A few days ago, my co-worker Jennifer showed me something in Google Analytics that I found very interesting.
When performing a Date-Range Comparison on any number of reports, be very aware of exactly where you put each date or date-range. Google Analytics uses two dates for a Date-Range Comparison: a “First Date” and a “Second Date”. The images below show that I’ve selected February 2007 as my First Date, and March 2007 as my Second Date:
Most people, like myself, would think of using the First Date Calendar for the earliest date (as in the Date Range that happened first), and the Second Date Calendar for the latest date (as in the Date Range that happened last). However, look at what happens when you do just that:
Do you see that? It lists the First Date (February) below the Second Date (March). This is “backwards”, simply because we are all programmed to read things from top to bottom. It’s also not what we are looking for — the month of March had more Visits and Pageviews per Vist than February, so how was there a -26.17% and -9.70% Change, respectively?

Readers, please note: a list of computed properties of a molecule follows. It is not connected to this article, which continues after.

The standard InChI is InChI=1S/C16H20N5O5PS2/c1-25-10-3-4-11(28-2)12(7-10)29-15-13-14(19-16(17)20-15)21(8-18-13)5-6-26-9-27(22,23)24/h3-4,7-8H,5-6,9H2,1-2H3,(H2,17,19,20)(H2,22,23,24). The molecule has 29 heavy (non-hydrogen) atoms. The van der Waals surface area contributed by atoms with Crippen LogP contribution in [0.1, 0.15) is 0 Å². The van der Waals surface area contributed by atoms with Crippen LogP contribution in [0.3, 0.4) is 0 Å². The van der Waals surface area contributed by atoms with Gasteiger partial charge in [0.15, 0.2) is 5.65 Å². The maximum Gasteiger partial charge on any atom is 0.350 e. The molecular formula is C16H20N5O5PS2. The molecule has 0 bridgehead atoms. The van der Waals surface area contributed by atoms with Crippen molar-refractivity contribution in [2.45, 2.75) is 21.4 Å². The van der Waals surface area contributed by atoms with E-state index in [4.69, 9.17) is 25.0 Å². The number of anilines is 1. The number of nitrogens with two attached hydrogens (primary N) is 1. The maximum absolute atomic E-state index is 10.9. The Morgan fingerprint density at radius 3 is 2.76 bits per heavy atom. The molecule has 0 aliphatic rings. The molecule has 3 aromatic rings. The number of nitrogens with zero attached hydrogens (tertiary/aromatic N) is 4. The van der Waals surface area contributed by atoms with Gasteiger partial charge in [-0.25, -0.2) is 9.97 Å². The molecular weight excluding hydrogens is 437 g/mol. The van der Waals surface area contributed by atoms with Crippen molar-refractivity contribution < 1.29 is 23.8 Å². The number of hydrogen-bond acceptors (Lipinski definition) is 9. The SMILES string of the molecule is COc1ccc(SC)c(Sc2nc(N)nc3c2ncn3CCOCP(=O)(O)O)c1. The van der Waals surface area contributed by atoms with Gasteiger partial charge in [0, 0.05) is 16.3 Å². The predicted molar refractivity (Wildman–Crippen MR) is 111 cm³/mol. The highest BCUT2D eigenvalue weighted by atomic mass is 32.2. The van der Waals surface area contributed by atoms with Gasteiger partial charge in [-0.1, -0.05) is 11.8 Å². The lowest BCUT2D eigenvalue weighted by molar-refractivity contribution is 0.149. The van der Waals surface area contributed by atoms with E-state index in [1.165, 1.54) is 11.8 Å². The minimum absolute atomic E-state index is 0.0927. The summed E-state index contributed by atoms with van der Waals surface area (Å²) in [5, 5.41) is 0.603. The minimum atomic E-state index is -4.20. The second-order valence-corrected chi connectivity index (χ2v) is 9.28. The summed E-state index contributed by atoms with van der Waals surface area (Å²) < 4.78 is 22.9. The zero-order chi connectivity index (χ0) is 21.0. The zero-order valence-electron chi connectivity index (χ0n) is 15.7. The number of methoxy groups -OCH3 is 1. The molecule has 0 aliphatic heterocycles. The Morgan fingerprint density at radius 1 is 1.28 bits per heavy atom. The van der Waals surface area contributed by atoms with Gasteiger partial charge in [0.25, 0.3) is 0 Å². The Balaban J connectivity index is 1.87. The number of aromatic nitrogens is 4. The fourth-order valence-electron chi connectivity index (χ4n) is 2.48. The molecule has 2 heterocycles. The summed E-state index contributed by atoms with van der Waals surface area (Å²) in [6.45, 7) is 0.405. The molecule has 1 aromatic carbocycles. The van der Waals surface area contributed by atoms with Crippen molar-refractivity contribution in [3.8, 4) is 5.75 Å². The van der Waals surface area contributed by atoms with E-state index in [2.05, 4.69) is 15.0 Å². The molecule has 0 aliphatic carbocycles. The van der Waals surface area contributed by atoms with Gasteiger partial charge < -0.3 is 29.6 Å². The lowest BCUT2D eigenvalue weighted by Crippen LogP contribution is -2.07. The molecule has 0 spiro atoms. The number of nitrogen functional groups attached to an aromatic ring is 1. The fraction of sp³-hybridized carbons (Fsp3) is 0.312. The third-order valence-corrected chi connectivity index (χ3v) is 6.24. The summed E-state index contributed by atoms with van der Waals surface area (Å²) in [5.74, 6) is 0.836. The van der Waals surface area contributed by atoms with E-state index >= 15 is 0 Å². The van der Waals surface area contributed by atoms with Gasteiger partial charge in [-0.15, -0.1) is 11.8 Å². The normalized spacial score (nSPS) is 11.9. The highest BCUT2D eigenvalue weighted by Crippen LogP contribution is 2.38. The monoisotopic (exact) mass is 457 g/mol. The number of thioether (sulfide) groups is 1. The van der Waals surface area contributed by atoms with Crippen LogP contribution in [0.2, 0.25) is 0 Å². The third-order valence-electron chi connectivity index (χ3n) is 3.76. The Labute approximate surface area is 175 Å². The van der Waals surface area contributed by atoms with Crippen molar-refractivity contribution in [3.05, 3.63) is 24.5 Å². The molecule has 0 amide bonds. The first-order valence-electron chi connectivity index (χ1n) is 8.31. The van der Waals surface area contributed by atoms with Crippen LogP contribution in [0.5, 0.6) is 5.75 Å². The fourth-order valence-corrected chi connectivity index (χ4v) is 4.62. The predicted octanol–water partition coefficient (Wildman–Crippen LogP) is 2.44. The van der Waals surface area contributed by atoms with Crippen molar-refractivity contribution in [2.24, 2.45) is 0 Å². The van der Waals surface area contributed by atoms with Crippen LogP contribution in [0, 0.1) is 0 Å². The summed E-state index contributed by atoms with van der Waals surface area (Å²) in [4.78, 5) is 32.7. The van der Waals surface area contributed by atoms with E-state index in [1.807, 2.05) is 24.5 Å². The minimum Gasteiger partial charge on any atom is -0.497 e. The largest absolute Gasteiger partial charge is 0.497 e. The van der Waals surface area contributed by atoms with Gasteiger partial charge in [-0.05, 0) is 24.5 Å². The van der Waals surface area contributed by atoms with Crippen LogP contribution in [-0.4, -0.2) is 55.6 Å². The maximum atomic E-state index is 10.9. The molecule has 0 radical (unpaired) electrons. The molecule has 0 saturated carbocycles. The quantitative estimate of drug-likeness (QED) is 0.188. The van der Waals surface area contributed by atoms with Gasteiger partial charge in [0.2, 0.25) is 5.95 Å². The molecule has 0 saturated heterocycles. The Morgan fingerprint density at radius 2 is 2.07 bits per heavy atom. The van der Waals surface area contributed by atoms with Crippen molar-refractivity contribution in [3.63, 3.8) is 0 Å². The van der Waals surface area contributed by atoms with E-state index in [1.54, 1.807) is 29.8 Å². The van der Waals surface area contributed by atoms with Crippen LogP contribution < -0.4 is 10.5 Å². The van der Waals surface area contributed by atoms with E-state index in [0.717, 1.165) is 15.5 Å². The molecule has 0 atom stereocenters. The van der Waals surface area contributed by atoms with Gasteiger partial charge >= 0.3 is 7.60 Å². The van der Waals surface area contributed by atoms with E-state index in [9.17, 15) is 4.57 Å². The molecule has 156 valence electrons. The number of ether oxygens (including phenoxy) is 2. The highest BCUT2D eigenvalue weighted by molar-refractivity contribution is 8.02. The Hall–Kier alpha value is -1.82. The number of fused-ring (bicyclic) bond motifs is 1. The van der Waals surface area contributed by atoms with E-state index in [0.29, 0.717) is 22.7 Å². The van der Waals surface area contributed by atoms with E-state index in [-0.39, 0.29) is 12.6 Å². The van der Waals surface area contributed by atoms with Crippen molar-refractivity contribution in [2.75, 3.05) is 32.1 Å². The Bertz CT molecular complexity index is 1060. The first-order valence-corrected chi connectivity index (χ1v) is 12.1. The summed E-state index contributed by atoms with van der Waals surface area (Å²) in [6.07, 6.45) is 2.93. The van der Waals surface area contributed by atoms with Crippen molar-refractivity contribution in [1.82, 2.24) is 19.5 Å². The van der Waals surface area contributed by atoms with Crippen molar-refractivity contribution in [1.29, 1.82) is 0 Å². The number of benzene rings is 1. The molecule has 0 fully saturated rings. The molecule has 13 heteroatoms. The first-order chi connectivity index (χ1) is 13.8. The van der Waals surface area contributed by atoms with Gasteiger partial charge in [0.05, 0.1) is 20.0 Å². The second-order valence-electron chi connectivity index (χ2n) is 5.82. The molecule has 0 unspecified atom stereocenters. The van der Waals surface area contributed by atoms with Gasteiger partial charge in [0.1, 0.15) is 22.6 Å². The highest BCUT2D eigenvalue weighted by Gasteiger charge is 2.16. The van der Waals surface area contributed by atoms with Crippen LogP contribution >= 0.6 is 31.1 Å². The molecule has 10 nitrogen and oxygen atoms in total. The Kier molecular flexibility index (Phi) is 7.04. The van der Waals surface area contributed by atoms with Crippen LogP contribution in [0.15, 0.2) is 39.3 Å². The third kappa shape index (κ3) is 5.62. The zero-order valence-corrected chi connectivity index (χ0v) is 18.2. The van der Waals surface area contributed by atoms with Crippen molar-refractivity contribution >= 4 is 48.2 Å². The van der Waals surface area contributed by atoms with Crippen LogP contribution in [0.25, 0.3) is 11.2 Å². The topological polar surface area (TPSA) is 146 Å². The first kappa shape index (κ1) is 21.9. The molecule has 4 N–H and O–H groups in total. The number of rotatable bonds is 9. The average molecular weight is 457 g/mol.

So, if we’re trying to look at a comparison between February and March, to see how March did in comparison to February, you would have to make the First Date your most recent date (March), and your Second Date your oldest date (February). When you do that, your report will then look like this:
Now, that’s better! There was a +35.44% increase in Visits, and a +10.74% increase in Pageviews per Visit from February to March.
So, when you want to compare two Date-Ranges, make sure you use your most recent date as your First Date, and your oldest date as your Second Date.